"You guys do know we have stairs, right?"

Then he moved into the office and the others filled the elevator. Peter lingered and almost missed his chance but got inside in time. Had that elevator ever reached the bottom floor? And he left for lunch and returning with a file under his arm?

"You noticed it too?" Diana asked beside him.

Neal compared at the photos in the files.

"They share a dermatologist. Someone from the office is selling patient information," he concluded, dropping the files back on the conference table. He leaned forward. "I want that pen."

Peter was not about to hand the pen over. Not yet. Good. It was more fun if he had to fight for it.

"Blake," Peter said to their newest recruit, "run indices on all these, starting with Dr. Botox and his office staff. When I get back from lunch with Elizabeth, let's see who gets the pen."

Neal left, leaving Blake to find what he already knew. His phone buzzed. He glanced at it as he stepped into the elevator. An unknown number had texted him "20th floor". He frowned. Then he pressed the button of the floor below.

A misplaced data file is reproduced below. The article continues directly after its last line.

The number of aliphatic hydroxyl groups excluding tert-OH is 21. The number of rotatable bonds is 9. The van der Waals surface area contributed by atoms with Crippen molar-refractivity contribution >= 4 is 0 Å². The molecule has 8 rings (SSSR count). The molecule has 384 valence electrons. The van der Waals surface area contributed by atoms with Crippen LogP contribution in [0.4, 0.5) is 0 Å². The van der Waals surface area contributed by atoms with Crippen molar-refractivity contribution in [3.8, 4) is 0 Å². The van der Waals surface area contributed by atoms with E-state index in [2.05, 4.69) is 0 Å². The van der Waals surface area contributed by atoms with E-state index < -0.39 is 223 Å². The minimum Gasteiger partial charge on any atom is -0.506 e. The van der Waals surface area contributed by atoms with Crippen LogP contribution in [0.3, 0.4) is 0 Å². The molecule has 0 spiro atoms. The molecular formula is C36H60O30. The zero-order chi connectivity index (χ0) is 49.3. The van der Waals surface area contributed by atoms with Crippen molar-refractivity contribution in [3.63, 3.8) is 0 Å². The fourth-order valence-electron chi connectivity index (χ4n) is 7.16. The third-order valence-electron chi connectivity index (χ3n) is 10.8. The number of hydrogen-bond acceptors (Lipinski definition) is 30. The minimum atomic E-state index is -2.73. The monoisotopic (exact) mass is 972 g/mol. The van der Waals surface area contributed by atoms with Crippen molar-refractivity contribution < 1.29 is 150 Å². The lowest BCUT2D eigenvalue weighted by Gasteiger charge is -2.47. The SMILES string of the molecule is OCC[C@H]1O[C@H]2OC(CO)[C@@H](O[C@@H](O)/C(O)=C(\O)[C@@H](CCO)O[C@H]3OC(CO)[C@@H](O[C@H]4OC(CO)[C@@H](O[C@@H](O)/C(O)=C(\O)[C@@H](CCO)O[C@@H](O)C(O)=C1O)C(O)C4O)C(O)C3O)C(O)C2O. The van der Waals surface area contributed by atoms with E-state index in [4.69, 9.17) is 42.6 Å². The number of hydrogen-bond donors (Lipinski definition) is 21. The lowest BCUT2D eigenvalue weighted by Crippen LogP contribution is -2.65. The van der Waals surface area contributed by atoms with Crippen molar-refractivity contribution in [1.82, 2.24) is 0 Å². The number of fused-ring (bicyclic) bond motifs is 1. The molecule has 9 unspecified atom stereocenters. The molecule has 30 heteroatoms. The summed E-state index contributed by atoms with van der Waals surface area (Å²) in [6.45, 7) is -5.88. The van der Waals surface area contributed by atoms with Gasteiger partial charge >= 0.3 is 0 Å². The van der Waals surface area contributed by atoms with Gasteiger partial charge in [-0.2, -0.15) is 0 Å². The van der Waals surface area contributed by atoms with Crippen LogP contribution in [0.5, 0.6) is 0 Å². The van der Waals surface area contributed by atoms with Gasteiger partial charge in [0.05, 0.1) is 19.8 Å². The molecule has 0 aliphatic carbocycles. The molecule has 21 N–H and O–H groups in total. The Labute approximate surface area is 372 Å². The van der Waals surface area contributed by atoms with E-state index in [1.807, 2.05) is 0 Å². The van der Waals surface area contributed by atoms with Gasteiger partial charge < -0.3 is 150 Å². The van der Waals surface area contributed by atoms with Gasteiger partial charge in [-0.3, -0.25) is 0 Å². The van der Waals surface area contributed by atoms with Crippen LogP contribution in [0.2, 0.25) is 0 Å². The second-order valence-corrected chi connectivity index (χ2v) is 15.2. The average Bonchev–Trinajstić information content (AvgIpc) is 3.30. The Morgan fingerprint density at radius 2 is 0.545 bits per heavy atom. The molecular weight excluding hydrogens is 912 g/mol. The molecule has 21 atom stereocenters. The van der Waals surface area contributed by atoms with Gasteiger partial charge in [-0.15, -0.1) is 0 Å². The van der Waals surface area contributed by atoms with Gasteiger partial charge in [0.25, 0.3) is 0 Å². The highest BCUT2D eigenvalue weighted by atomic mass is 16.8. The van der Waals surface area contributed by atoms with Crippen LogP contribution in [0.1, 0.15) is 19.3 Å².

The door closed, the elevator got moving. A second of fear washed over him before the car stopped, pinged, and the door opened. In rushed Mozzie in sunglasses, a wide-brimmed hat, and a coat so long that he almost swept the floor with it. The man pushed a bunch of the buttons in random.

"Moz," he whispered, "what are you—"

"No names!"

"What are you doing in a federal building dressed like Truman Capote?" Neal asked as the doors closed. He noted that Mozzie placed himself in the corner beside the door, under the camera, as out of sight as possible. "You want to explain why you're here?"

"I have a friend in need."

"Girl from the diner?" he asked as the elevator pinged and opened the doors.

"You know about Gina?" Mozzie asked as he threw himself across the door, preventing anyone from entering. "No, no. No, no. Sorry."

"Yes, I know about the girl from the diner," Neal said, though 'know' was a bit of overstatement since it was June who told him about Mozzie's waitress friend. "What I don't know is why you wore an ascot to meet with her."